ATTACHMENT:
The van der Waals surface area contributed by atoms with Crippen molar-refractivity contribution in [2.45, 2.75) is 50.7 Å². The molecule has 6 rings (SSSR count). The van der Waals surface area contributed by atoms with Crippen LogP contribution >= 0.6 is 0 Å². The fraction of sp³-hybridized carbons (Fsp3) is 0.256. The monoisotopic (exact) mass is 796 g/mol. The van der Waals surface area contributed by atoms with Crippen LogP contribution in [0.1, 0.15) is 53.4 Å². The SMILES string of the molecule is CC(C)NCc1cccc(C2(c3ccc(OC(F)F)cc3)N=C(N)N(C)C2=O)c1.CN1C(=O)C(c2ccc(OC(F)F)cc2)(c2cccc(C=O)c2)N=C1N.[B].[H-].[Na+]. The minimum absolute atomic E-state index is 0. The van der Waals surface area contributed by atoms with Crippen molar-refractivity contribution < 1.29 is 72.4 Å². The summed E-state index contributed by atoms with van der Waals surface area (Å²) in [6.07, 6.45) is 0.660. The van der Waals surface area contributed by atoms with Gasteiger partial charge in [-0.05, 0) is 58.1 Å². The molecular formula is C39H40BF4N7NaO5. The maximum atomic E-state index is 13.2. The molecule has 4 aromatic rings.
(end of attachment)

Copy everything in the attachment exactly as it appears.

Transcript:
The van der Waals surface area contributed by atoms with Crippen molar-refractivity contribution in [2.45, 2.75) is 50.7 Å². The molecule has 6 rings (SSSR count). The van der Waals surface area contributed by atoms with Crippen LogP contribution >= 0.6 is 0 Å². The fraction of sp³-hybridized carbons (Fsp3) is 0.256. The monoisotopic (exact) mass is 796 g/mol. The van der Waals surface area contributed by atoms with Crippen LogP contribution in [0.1, 0.15) is 53.4 Å². The SMILES string of the molecule is CC(C)NCc1cccc(C2(c3ccc(OC(F)F)cc3)N=C(N)N(C)C2=O)c1.CN1C(=O)C(c2ccc(OC(F)F)cc2)(c2cccc(C=O)c2)N=C1N.[B].[H-].[Na+]. The minimum absolute atomic E-state index is 0. The van der Waals surface area contributed by atoms with Crippen molar-refractivity contribution < 1.29 is 72.4 Å². The summed E-state index contributed by atoms with van der Waals surface area (Å²) in [6.07, 6.45) is 0.660. The van der Waals surface area contributed by atoms with Gasteiger partial charge in [-0.05, 0) is 58.1 Å². The molecular formula is C39H40BF4N7NaO5. The maximum atomic E-state index is 13.2. The molecule has 4 aromatic rings.